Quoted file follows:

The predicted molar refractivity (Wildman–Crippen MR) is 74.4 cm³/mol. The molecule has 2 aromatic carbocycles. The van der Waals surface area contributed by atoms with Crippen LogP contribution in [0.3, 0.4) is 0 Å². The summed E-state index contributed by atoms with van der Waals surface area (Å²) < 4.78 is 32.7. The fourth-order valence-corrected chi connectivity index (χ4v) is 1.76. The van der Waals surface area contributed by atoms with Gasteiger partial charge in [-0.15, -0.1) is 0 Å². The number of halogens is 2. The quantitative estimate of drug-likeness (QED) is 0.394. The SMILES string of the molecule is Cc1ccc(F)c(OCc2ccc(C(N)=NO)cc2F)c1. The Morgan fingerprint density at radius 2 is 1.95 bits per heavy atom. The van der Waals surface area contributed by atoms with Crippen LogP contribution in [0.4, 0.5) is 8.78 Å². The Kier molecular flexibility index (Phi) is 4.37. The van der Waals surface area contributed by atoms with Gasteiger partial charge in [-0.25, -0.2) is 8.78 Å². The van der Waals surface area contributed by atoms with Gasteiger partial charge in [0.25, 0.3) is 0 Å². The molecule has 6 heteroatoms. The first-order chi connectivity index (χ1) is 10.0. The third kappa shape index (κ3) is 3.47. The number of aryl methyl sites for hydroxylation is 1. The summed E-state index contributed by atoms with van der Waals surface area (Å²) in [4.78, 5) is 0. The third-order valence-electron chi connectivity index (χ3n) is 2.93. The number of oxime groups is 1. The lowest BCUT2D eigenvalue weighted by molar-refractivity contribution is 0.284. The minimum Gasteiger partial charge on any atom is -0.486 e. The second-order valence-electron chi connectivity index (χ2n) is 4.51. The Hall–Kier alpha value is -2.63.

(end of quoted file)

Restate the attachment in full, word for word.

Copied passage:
The predicted molar refractivity (Wildman–Crippen MR) is 74.4 cm³/mol. The molecule has 2 aromatic carbocycles. The van der Waals surface area contributed by atoms with Crippen LogP contribution in [0.3, 0.4) is 0 Å². The summed E-state index contributed by atoms with van der Waals surface area (Å²) < 4.78 is 32.7. The fourth-order valence-corrected chi connectivity index (χ4v) is 1.76. The van der Waals surface area contributed by atoms with Gasteiger partial charge in [-0.15, -0.1) is 0 Å². The number of halogens is 2. The quantitative estimate of drug-likeness (QED) is 0.394. The SMILES string of the molecule is Cc1ccc(F)c(OCc2ccc(C(N)=NO)cc2F)c1. The Morgan fingerprint density at radius 2 is 1.95 bits per heavy atom. The van der Waals surface area contributed by atoms with Crippen LogP contribution in [0.4, 0.5) is 8.78 Å². The Kier molecular flexibility index (Phi) is 4.37. The van der Waals surface area contributed by atoms with Gasteiger partial charge in [-0.25, -0.2) is 8.78 Å². The van der Waals surface area contributed by atoms with Gasteiger partial charge in [0.25, 0.3) is 0 Å². The molecule has 6 heteroatoms. The first-order chi connectivity index (χ1) is 10.0. The third kappa shape index (κ3) is 3.47. The number of aryl methyl sites for hydroxylation is 1. The summed E-state index contributed by atoms with van der Waals surface area (Å²) in [4.78, 5) is 0. The third-order valence-electron chi connectivity index (χ3n) is 2.93. The number of oxime groups is 1. The lowest BCUT2D eigenvalue weighted by molar-refractivity contribution is 0.284. The minimum Gasteiger partial charge on any atom is -0.486 e. The second-order valence-electron chi connectivity index (χ2n) is 4.51. The Hall–Kier alpha value is -2.63.